L J Sexton
IN THE immortal words of 90’s German band, Scooter: “Hello, hello good to be back,’ following our three month hiatus—a short break but by God it’s been eventful, well for me anyway. I’ve eaten Bolognese in Bologna and had a wee rub of Juliet’s breast in Verona. But before you go getting any strange notions, I am indeed referring to the bronzed statue of Juliet in the courtyard beneath the famous ‘Romeo and Juliet’ balcony in the heart of Verona. People rub it for luck. Luck me arse! Didn’t bring me any luck as I came back from Bologna with Covid then tore the cartilage off my knee, had a big knee surgery and have been in a leg brace for eight weeks. This could be a whole other story in itself, but I won’t bore you with the details.
As part of my son, Ciarán’s degree course studying the history of art he had the opportunity to go to Bologna for six months through Erasmus. Now, I am a woman who shares Grace Hopper’s philosophy: “A ship in port is safe, but that is not what ships are built for. Sail out to sea and do new things.” So this opportunity required neither thought nor persuasion. It was a no brainer.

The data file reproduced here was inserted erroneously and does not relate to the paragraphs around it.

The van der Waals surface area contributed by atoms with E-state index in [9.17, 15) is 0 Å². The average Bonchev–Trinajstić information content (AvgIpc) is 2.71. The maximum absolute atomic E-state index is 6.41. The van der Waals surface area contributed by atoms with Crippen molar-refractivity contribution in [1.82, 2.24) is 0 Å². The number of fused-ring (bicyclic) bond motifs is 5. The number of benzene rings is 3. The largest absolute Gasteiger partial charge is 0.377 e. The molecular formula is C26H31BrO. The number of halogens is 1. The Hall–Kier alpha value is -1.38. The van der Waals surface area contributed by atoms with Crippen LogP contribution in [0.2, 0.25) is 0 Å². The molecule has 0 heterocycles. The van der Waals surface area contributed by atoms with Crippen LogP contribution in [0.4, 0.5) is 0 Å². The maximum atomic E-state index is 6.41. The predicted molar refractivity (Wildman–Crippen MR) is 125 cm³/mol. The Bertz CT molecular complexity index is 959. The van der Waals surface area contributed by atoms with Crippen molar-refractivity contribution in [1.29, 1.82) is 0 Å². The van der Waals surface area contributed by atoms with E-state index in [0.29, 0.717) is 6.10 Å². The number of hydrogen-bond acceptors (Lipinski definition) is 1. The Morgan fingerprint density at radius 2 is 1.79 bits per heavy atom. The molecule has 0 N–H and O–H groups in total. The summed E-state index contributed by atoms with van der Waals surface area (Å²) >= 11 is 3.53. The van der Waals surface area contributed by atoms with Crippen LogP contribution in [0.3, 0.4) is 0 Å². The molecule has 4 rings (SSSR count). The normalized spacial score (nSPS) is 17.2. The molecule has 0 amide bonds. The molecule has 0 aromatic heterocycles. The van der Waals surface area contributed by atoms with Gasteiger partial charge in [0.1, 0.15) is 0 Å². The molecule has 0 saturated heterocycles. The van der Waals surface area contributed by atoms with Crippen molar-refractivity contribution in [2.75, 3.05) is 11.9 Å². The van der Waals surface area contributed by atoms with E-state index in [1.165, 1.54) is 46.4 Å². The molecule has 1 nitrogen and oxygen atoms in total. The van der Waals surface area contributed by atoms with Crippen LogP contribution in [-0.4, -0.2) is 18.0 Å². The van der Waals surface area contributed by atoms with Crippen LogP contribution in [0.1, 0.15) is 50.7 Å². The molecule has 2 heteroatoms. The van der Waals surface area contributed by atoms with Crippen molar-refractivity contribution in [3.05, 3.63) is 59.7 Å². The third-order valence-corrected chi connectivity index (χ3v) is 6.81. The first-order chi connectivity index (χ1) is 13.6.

Università di Bologna, which is the oldest university in the world (1088) is by Latin definition, ‘The Nourishing Mother of Studies,’ and with its rich history provided the perfect place to study this subject. I wish I could tell you that obtaining a visa was quite as nourishing, because it wasn’t. It was a complete stress and took multiple calls/emails and trips to the visa office at Leith Docks to finally get his six month visa. Moral of the story? Get yourself an Irish passport.
There were multiple expletives shooting from my mouth over the course of this drama—all of them directed at Boris Johnson, Dominic Cummings and Nigel Farage, ‘The Three Brexiteers.’ I could call them worse. This was the start of it, and what frustrated us more was we could’ve obtained Irish citizenship and gotten passports for the entire family when we lived in Donegal. Yes I could indeed kick my own arse! Anyway I shan’t dwell too much on the downside of this costly and trying experience because Ciarán has returned home and it was all worth it. He had an absolute ball.